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Write: Critical Writing

Writing

Students taking notes
Commoncraft

Critical writing
When you write critically you will:

  • Be clear and confident about whether you agree or disagree with the arguments and evidence contained in the information sources that you include in your writing.

  • Be able to give a balanced presentation of the reasons why the views of others should be accepted or treated with caution.

  • Give a clear presentation of your own evidence, arguments and conclusions.

  • Recognise your own limitations.

Your assignments and essays need to balance the use of critical and descriptive writing. Descriptive writing refers to writing that describes an object or a theory, background history, biographical details about a person’s life or research.  
When you write descriptively you are not developing your own argument – you are merely setting the background within which an argument can be developed. You are presenting ideas but not transforming information. You are presenting a situation and not an analysis or discussion. This type of writing is easy to do, so many students fail to balance descriptive with critical writing.

When you write critically you are participating in a debate and weighing up the evidence and arguments of others, and then you are contributing your own. You are not writing critically if you are putting together a string of quotes from other people to support your argument. A large number of quotes won’t make your argument stronger. You need to balance the quotes you use with your own interpretation of the material. Explain to the reader how the quote, idea or argument is relevant or irrelevant. Show how they relate to the topic and discuss whether they are valid.

Planning your paragraphs can help you to write critically. You can use paragraphs to make a clear and visual separation by switching to a new paragraph when you move between descriptive and critical writing.  This can help:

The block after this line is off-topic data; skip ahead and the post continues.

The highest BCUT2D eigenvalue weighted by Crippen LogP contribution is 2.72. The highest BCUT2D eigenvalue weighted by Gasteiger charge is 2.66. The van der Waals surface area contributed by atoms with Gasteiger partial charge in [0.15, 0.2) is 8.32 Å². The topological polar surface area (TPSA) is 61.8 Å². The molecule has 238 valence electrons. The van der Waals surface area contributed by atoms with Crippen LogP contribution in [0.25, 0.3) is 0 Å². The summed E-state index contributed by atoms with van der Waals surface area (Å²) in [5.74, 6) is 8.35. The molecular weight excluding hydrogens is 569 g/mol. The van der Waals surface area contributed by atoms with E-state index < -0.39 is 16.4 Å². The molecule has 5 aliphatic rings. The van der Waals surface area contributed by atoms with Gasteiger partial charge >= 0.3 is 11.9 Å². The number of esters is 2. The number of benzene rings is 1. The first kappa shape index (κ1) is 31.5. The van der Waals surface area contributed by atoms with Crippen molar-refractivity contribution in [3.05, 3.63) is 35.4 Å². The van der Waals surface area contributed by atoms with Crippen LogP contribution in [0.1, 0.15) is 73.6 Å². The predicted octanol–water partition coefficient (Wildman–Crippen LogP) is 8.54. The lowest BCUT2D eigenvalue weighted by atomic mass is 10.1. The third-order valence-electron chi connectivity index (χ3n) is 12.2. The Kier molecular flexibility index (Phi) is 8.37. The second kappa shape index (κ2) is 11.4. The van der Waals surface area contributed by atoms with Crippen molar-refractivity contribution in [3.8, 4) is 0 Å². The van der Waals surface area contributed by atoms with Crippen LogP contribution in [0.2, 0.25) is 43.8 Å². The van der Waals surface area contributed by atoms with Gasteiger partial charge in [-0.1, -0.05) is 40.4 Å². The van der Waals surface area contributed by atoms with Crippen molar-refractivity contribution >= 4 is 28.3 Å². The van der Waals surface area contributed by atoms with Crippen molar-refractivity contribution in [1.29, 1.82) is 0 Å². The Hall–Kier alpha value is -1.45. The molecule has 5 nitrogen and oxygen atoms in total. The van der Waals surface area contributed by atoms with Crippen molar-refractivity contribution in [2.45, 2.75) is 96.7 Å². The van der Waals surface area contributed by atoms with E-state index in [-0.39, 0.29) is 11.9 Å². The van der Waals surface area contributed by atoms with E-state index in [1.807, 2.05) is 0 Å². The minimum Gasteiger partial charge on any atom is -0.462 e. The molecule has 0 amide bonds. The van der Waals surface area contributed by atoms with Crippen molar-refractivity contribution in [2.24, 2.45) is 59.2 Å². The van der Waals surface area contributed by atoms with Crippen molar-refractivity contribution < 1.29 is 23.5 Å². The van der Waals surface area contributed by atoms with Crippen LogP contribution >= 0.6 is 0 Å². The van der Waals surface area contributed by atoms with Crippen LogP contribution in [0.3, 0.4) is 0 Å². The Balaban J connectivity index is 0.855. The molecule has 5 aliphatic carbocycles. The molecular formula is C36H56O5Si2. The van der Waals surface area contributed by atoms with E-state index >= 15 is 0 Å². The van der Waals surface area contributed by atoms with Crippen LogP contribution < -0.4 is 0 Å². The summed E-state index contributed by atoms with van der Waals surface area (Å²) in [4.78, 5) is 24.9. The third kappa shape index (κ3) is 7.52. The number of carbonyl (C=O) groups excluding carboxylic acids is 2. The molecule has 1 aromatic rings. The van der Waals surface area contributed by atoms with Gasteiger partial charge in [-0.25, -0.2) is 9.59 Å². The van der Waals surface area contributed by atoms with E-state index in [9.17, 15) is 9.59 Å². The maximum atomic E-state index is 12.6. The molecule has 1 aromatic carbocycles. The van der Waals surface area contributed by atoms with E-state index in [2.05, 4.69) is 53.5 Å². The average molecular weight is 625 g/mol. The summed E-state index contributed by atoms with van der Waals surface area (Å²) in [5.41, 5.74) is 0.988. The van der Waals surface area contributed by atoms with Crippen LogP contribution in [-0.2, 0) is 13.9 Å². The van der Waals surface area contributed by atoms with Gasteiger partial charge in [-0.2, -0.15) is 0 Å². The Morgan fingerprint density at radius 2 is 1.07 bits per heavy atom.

• Emphasise to the reader that you are including both types of writing and analysis.

  • Force you to produce critical writing and counter balance your descriptive writing.

A good rule is: If it’s worth including, it’s worth telling the reader why you did so.  A certain amount of descriptive writing is necessary but it is easy to include too much. After you have described something, get into the habit of explaining why that description is relevant. A sentence or two might describe something, but then the next few sentences can explain what this information contributes to the argument you are making. This may feel like duplication at first, or that you are explaining something that is obvious, but it is your responsibility to explain things to the reader. Don’t assume the reader will follow the same logic you do.

Remember not to lose sight of your line of argument as your write several paragraphs.  You need to ensure that each paragraph has a beginning, middle and end, but you also need to consider their placement in the overall structure. The aim is to lead the reader through the thread of your argument to a well supported conclusion.  

When you read back over your critical writing, ask yourself:

  • Why should the reader be convinced by what I’ve just written?

  • Are their gaps in my logic or arguments?

  • Is there a balance between descriptive and critical writing?

  • Is my conclusion well supported? Do I lead the reader to my conclusions via the evidence or do I spring them suddenly on the reader?

  • Have I made general and sweeping statements which I haven’t backed up with evidence?

[The text above is based on that provided by the University of Leicester]